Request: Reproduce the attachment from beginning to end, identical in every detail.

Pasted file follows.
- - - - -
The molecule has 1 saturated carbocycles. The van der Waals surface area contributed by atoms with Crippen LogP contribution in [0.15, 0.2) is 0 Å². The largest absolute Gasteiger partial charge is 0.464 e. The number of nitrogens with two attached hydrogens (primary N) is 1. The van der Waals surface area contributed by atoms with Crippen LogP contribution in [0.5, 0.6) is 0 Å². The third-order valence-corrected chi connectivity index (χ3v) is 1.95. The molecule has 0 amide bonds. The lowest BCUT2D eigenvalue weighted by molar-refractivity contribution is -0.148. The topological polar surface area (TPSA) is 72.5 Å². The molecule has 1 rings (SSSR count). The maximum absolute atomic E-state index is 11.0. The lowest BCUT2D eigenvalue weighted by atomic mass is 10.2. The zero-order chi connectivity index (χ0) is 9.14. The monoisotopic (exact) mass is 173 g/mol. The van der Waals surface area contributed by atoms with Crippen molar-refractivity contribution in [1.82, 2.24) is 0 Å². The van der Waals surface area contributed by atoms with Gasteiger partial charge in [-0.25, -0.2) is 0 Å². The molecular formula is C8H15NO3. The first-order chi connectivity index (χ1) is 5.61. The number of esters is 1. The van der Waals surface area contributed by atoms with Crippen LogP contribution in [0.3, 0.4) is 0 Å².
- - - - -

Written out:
The molecule has 1 saturated carbocycles. The van der Waals surface area contributed by atoms with Crippen LogP contribution in [0.15, 0.2) is 0 Å². The largest absolute Gasteiger partial charge is 0.464 e. The number of nitrogens with two attached hydrogens (primary N) is 1. The van der Waals surface area contributed by atoms with Crippen LogP contribution in [0.5, 0.6) is 0 Å². The third-order valence-corrected chi connectivity index (χ3v) is 1.95. The molecule has 0 amide bonds. The lowest BCUT2D eigenvalue weighted by molar-refractivity contribution is -0.148. The topological polar surface area (TPSA) is 72.5 Å². The molecule has 1 rings (SSSR count). The maximum absolute atomic E-state index is 11.0. The lowest BCUT2D eigenvalue weighted by atomic mass is 10.2. The zero-order chi connectivity index (χ0) is 9.14. The monoisotopic (exact) mass is 173 g/mol. The van der Waals surface area contributed by atoms with Crippen molar-refractivity contribution in [1.82, 2.24) is 0 Å². The van der Waals surface area contributed by atoms with Gasteiger partial charge in [-0.25, -0.2) is 0 Å². The molecular formula is C8H15NO3. The first-order chi connectivity index (χ1) is 5.61. The number of esters is 1. The van der Waals surface area contributed by atoms with Crippen LogP contribution in [0.3, 0.4) is 0 Å².